“For the eight years prior to 1986, only five cases of childhood (less than 15 years old on the day of accident) thyroid cancer were seen in Minsk, which is the main Belarussian centre for thyroid cancer diagnosis and treatment for children (De94). From 1986 to 1989, 3 to 6 cases of thyroid cancer in children were seen annually in Belarus. In 1990, the number jumped to 31, to 62 in 1991, then to 87 in 1993. By the end of 1998 the total had reached over 600 in Belarus. Nearly 50% of the early (1992) thyroid cancers appeared in children who were aged between one and four years at the time of the accident. At the same time 382 were diagnosed in the Ukraine.


At the same time, though, the incidence of these cancers over the decades since has dropped in a linear fashion with increasing proximity to Chernobyl. So if anything the dose/response is the reverse of what you claim. Also, "The projections of thousands of late cancer deaths based on LNT, are in conflict with observations that in comparison with general population of Russia, a 15% to 30% deficit of solid cancer mortality was found among the Russian emergency workers, and a 5% deficit solid cancer incidence among the population of most contaminated areas."

With respect to pediatric thyroid cancer in the region, the incidence was very low compared to the typical incidence in many other regions of the world as was the exposure to radiation (about 1mSv/year compared to the average of 2.4 mSv/year). Why the increase? You find what you're looking for. It's call the screening effect.
The number of 4000 new thyroid cancers registered among the children from Belarus, Russia and the Ukraine should be viewed with respect to the extremely high occurrence of these dormant subclinical malignant tumors that contain transformed tumor cells and are quite common in the population (Akslen and Naumov 2008; Weinberg 2008). This is exemplified by occult thyroid cancers, the incidence of which varies from 5.6% in Colombia, 9.0% in Poland, 9.3% in Minsk, Belarus, 13% in the United States, 28% in Japan, to 35.6% in Finland (Harach et al 1985; Moosa and Mazzaferri 1997). In Finland occult thyroid cancers are observed in 2.4% of children (Harach et al 1985), i.e., some 90 times more than the maximum observed in the Bryansk region. In Minsk, Belarus the normal incidence of occult thyroid cancers is 9.3% (Furmanchuk et al 1993). The “Chernobyl” thyroid cancers are of the same histological type and are similar in invasiveness to the “occult cancers” (Moosa and Mazzaferri 1997; Tan and Gharib 1997). Since 1995 the number of registered cancers has tended to decline. This is not in agreement with what we know about radiation induced thyroid cancers whose latency period is about 5 – 10 years after irradiation exposure (Inskip 2001) and whose risk increases until 15 – 29 years after exposure (UNSCEAR 2000a). In the United States the incidence rate of thyroid tumors detected between 1974 and 1979 during a screening program was 21 times higher than before the screening (Ron et al 1992), an increase similar to that observed in three former Soviet countries. It appears that the increased registration of thyroid cancers in contaminated parts of these countries is a classical screening effect.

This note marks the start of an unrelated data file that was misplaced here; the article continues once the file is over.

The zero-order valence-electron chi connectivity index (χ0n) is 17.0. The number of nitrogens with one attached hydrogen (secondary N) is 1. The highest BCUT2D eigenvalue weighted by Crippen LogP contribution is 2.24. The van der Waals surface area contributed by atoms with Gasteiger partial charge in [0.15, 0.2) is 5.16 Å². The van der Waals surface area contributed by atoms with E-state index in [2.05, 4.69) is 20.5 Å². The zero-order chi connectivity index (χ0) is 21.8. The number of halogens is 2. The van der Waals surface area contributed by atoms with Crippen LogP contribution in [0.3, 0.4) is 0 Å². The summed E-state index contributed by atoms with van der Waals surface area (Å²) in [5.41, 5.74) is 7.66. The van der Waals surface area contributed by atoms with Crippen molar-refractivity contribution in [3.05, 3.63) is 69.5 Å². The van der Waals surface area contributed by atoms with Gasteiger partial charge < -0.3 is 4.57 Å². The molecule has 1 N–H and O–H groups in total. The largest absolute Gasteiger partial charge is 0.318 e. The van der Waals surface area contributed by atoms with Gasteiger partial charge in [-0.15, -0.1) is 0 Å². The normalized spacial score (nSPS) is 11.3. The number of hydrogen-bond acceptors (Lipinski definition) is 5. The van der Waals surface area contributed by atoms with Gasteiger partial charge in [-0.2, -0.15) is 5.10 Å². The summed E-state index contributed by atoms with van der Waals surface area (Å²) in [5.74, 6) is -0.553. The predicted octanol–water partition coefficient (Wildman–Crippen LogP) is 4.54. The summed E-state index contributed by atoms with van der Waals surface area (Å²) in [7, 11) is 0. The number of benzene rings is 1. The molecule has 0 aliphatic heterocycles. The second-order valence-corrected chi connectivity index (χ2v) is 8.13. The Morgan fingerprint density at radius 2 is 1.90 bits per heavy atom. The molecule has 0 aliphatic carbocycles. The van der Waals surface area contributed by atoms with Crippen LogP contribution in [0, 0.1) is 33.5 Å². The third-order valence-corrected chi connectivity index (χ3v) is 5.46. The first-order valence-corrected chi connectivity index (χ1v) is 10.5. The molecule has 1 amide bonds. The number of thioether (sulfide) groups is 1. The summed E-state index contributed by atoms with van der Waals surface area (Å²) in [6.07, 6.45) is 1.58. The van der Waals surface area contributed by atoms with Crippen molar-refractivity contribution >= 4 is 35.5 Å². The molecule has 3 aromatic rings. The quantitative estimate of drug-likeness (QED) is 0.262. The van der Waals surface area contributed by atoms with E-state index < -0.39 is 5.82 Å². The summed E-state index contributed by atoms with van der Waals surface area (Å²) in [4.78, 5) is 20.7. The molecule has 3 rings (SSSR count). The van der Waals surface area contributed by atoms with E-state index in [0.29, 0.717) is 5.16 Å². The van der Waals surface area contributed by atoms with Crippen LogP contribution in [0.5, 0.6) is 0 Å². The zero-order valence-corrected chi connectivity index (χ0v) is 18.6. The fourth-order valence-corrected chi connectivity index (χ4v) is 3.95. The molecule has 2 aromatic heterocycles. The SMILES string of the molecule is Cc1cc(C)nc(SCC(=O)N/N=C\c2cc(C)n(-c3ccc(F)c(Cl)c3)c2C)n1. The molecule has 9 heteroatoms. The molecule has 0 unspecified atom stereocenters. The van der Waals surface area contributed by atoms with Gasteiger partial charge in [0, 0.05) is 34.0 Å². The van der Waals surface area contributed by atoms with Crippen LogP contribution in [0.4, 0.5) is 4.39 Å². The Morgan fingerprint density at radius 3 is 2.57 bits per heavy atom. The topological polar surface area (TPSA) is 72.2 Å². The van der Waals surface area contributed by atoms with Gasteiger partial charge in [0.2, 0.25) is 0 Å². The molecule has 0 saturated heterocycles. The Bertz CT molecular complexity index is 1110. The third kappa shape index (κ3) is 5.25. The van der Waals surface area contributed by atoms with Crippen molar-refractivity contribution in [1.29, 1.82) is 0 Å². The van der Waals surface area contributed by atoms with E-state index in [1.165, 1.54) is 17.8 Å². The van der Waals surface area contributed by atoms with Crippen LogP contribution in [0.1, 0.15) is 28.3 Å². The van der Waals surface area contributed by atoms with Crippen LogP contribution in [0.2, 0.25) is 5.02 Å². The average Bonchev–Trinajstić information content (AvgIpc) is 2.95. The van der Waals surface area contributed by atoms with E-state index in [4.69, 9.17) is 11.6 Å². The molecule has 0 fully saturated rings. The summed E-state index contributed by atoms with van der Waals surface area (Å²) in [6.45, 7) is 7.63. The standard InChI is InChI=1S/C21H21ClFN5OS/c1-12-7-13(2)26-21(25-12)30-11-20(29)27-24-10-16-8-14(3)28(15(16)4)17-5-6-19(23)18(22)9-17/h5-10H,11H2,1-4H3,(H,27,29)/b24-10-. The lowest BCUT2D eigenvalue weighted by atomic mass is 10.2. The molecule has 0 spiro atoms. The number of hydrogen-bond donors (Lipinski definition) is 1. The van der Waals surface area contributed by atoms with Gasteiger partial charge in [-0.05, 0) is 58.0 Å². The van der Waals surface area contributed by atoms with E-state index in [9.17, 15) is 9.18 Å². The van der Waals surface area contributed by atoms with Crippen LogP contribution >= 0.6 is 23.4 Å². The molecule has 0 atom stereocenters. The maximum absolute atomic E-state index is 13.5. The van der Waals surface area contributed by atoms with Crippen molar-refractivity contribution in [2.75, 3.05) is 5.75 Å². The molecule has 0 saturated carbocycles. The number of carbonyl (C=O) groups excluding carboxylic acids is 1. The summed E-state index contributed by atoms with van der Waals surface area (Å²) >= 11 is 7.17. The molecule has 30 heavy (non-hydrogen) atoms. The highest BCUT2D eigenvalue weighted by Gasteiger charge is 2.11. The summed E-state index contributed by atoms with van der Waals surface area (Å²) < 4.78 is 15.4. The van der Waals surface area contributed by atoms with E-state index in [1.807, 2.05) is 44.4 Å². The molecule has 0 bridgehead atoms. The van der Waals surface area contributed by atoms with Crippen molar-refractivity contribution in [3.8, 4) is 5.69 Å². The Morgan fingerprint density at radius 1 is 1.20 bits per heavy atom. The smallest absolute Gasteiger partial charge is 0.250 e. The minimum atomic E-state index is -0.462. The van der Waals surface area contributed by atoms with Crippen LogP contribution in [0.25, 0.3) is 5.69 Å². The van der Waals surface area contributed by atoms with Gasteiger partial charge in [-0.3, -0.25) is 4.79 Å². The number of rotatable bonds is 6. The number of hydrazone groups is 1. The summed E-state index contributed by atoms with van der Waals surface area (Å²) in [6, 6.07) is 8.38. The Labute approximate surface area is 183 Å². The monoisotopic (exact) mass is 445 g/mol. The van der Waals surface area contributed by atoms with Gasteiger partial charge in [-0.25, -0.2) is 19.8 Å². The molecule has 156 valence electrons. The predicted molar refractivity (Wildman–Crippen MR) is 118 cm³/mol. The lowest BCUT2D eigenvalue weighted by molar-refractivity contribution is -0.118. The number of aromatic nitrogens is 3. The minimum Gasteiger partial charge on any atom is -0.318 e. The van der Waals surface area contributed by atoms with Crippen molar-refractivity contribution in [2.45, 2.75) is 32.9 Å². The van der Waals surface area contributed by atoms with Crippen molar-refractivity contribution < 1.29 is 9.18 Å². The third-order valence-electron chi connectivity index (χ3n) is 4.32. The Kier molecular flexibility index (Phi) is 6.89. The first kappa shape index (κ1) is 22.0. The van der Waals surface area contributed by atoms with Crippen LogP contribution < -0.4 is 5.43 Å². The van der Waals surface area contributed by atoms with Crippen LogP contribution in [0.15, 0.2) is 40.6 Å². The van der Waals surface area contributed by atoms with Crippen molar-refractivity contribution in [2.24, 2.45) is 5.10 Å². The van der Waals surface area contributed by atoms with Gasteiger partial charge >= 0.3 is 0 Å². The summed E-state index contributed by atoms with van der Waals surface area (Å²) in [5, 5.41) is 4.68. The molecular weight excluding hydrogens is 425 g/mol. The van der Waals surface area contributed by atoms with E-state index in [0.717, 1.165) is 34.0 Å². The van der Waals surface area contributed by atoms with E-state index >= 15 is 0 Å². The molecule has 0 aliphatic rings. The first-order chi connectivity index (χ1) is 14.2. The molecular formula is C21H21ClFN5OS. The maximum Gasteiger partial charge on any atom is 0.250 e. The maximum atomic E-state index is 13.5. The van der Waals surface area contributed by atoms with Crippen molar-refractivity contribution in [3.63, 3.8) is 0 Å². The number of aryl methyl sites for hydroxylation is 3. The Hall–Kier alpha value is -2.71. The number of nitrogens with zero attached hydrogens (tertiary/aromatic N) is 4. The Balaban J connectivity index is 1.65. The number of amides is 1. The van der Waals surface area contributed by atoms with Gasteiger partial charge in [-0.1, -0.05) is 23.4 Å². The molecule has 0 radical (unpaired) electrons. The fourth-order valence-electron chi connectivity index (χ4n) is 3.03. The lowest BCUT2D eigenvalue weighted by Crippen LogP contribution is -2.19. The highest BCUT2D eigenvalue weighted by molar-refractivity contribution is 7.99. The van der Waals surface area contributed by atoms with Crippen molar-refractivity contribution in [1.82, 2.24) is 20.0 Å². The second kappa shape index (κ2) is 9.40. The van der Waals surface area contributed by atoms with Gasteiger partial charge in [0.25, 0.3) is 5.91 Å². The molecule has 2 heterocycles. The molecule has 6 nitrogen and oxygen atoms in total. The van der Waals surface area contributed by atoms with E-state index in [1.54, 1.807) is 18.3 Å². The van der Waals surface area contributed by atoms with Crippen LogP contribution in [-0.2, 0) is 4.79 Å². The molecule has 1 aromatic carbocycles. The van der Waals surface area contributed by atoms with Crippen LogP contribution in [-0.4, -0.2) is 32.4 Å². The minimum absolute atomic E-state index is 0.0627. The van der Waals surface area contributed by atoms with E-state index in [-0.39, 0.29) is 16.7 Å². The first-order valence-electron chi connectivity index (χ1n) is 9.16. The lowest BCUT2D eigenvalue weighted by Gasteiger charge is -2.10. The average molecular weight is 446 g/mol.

40 posted on 04/05/2011 12:32:33 AM PDT by aruanan
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To: ransomnote

I apologize for the “drivel” reference - it was a knee-jerk reaction after reading your: “ the thousands of people in Russia who die from Chernobyl and other Russian nuclear pollution hot spots.”

I thought we were talking about deaths from energy production, not weapons. And focusing on what may or may not have happened in the secretive Soviet Union is hardly relevant, both because as you say we really can’t know everything that went on, and it’s not how we run our country. What was deadly in the soviet union was not the particular industries you talk about but the system - the government - that created and ran them. And as bad as that was, the secret police and the gulags were a lot worse.

But getting back on topic, here’s the 10 year assessment of Chernobyl from the NEA: